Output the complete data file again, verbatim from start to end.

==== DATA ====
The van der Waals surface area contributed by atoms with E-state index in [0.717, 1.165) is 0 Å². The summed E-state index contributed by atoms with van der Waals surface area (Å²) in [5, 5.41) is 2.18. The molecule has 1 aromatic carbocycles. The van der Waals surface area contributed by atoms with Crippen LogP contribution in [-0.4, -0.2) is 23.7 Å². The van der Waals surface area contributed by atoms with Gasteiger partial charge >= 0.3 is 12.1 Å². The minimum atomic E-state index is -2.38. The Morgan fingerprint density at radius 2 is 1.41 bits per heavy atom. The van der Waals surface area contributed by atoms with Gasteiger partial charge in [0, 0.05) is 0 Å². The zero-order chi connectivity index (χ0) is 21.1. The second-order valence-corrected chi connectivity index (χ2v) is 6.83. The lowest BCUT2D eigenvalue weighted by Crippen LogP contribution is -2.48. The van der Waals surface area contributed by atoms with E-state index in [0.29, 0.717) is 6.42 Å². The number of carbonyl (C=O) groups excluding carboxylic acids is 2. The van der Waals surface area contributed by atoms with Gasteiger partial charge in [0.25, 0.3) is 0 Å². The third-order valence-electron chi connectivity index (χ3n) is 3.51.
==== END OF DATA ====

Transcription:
The van der Waals surface area contributed by atoms with E-state index in [0.717, 1.165) is 0 Å². The summed E-state index contributed by atoms with van der Waals surface area (Å²) in [5, 5.41) is 2.18. The molecule has 1 aromatic carbocycles. The van der Waals surface area contributed by atoms with Crippen LogP contribution in [-0.4, -0.2) is 23.7 Å². The van der Waals surface area contributed by atoms with Gasteiger partial charge >= 0.3 is 12.1 Å². The minimum atomic E-state index is -2.38. The Morgan fingerprint density at radius 2 is 1.41 bits per heavy atom. The van der Waals surface area contributed by atoms with Gasteiger partial charge in [0, 0.05) is 0 Å². The zero-order chi connectivity index (χ0) is 21.1. The second-order valence-corrected chi connectivity index (χ2v) is 6.83. The lowest BCUT2D eigenvalue weighted by Crippen LogP contribution is -2.48. The van der Waals surface area contributed by atoms with E-state index in [0.29, 0.717) is 6.42 Å². The number of carbonyl (C=O) groups excluding carboxylic acids is 2. The van der Waals surface area contributed by atoms with Gasteiger partial charge in [0.25, 0.3) is 0 Å². The third-order valence-electron chi connectivity index (χ3n) is 3.51.